Cape Coast, the Central regional capital after recording its first case of COVID-19 last Thursday continues to be in the news for the wrong reasons.
It has witnessed a number of protests in the last few days as residents kick against the use of schools in the area as isolation centres in the wake of the deadly coronavirus.
Ahead of the announcement by the Regional Minister, Mr Kwamena Duncan, was the tracing of 13 other contacts who were said to have been exposed to the virus by the said patient.
According to the residents, Mr Duncan who happened to be the head of the regional security council directed the use of dormitories of some second cycle schools as centres for the isolation of suspected COVID-19 cases.
But plans to use the St Augustines College and the Efutu Senior High Technical School have faced resistance.
Teachers of the schools and residents of Efutu vehemently opposed the decision, and demonstrated to show their disapproval.
Teachers of St Augustines College, for instance, petitioned the regional coordinating council describing the regional minister’s action as misplaced and problematic.
Just two days after protest at the St Augustines and Efutu communities, other demonstrations erupted Saturday morning at Brafoyaw and Ekon, all suburbs of Cape Coast.
TV3 checks revealed that Regional Minister had wanted to use Aggrey Memorial AME Zion Senior High School and the Oguaa Secondary Technical School as isolation centres should the COVID-19 cases escalate in the region, particularly in Cape Coast.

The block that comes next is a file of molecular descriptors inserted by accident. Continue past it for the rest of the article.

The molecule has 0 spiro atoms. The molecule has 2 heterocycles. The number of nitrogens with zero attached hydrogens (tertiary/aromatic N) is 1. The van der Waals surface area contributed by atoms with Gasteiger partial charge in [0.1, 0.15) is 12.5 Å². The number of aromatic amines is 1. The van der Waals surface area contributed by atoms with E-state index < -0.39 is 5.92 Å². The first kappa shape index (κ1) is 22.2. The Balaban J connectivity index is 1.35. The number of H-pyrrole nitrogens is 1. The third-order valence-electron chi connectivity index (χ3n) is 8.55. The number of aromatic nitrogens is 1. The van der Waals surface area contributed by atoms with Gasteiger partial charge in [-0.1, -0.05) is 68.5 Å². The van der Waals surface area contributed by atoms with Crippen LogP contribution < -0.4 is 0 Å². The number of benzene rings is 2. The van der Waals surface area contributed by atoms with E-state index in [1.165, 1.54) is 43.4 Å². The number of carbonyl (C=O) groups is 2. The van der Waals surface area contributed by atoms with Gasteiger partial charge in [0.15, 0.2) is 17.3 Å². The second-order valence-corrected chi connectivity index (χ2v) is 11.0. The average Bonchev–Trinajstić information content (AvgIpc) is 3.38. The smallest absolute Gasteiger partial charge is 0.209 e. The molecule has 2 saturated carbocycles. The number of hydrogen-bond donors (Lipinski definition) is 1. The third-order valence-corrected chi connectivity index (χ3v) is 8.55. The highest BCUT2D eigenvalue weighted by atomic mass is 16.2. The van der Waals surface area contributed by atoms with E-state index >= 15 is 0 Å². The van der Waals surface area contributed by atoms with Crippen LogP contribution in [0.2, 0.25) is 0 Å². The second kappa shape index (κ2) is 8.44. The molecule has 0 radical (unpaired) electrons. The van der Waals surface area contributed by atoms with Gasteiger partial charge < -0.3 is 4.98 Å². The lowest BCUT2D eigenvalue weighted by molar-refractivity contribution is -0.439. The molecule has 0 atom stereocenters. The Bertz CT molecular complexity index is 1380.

But this has also been fiercely resisted by the youth in the area.
Meanwhile, TV3 has gathered that the agitations were as a result of the lack of broader and timely consultations to use the respective schools and their dormitories for the said purposes.
On Saturday, scores of residents which included women and children stormed the entrance of Aggrey Memorial Senior High School chanting war songs, and shouting “y3npen oo y3npen”, meaning we won’t agree. Some even made attempts to block the school’s entrance with logs and other items.
“I am so angry because even my checks reveal that our chief here was not aware of this decision which is a bad and unfortunate precedent, and also gives us reason not to agree,” Kobina a taxi driver at Brafoyaw said.
“We can not agree to such directive when all we know is that the this disease is deadly and can kill everyone here at Ekon,” said Kwodwo Mbir who is a canoe owner.
Persons who disagree with the use of Aggrey Memorial Zion SHS and the St Augustines College cited stigma and the fear of infections as their reason.
By Thomas Cann | 3news.com